January 13, 2012
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In true form, Jeffrey Eugenides once again delivers an engaging, thought provoking novel, The Marriage Plot (A). Jane Austen, Emily Bronte and George Elliot are famous authors of English novels. Madeline, a senior at Brown University, has decided to focus her thesis on the approach to love taken in these books where always the purpose of love and romance is marriage. One of the sources that Madeline uses for her research is called A Lover’s Discourse that dissects words of love. This becomes her bible, not just for her paper, but for her romantic self.
Mitchell, a classmate at Brown, is in love with Madeline. Madeline doesn’t consider him romantically but flirts enough to encourage Mitchell and sustain his belief that he can win her over. Mitchell’s major is religious studies and after graduation he travels to India in search of a calling. Even while traveling, he cannot erase his feelings for Madeline.
Meantime, Leonard, a science major, has captured Madeline’s heart. He is the man she believes she loves, wants and needs. Leonard is a manic depressive and has suffered silently with this disease his entire life. Once involved with Madeline, he can no longer hide it and in fact suffers a severe mental breakdown. Madeline travels with the ailing Leonard to Cape Cod where he has been given the opportunity to work at Pilgrim Lake Labs. Like the tides outside her window, life with Leonard ebbs and flows. On one of his high moments, he and Madeline marry.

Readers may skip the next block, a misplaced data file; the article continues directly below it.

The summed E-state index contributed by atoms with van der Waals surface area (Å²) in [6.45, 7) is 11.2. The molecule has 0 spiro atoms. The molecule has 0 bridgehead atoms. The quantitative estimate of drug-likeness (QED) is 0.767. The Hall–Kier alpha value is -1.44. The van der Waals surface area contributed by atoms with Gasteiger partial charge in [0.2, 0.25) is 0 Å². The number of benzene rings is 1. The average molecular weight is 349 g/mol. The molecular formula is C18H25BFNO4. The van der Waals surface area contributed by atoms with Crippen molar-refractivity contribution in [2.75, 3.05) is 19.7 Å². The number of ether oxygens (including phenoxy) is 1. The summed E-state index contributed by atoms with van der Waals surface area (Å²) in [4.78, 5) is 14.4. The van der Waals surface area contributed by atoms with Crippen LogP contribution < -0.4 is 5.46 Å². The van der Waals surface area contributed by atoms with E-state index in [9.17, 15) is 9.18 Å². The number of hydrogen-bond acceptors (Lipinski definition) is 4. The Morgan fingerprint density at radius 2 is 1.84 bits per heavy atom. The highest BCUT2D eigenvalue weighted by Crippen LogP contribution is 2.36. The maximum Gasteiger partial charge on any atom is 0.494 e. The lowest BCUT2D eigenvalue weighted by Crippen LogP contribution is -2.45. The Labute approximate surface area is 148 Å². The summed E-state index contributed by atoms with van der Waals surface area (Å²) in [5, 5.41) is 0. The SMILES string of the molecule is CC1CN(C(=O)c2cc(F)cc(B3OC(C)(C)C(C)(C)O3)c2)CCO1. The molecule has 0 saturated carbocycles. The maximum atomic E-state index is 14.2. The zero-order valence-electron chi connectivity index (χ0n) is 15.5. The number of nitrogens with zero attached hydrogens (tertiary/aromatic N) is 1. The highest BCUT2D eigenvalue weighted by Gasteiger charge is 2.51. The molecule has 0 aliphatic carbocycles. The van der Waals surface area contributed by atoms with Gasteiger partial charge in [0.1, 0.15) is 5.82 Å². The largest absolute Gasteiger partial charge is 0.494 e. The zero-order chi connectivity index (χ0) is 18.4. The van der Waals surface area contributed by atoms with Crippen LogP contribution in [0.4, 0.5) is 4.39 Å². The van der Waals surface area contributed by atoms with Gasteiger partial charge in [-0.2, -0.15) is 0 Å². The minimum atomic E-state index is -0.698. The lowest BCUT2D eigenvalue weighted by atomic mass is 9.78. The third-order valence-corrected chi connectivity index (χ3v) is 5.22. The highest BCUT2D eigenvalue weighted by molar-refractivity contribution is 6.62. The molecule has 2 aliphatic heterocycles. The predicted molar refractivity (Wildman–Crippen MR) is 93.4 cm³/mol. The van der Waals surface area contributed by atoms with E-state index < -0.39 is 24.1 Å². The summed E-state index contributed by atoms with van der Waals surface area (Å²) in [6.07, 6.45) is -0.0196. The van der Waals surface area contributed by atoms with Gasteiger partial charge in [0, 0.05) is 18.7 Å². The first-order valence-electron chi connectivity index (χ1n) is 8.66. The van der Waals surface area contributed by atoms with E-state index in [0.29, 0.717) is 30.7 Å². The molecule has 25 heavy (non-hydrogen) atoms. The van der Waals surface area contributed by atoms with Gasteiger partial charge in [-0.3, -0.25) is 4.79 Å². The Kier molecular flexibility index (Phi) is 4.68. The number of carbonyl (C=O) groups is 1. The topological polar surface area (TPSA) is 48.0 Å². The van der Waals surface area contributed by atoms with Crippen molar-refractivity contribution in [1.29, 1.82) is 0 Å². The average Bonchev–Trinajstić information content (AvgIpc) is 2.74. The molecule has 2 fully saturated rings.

Eugenides weaves the stories of these characters together creating a unique love story. I enjoyed reading The Marriage Plot. The characters and the story are well developed and flow seamlessly. My only criticism is that at times it became overly heavy and read like a textbook. Eugenides incorporates book titles, quotes and mini lectures into his story. I don’t believe that this was necessary. His novel gave him the opportunity to exercise his brain and a vehicle to impress the reader with his vast knowledge. I just wanted to read the story without all the baggage. Even so, I consider myself a fan. I hope that you consider The Marriage Plot and discover for yourself and exceptional, Pulitzer Prize winning author.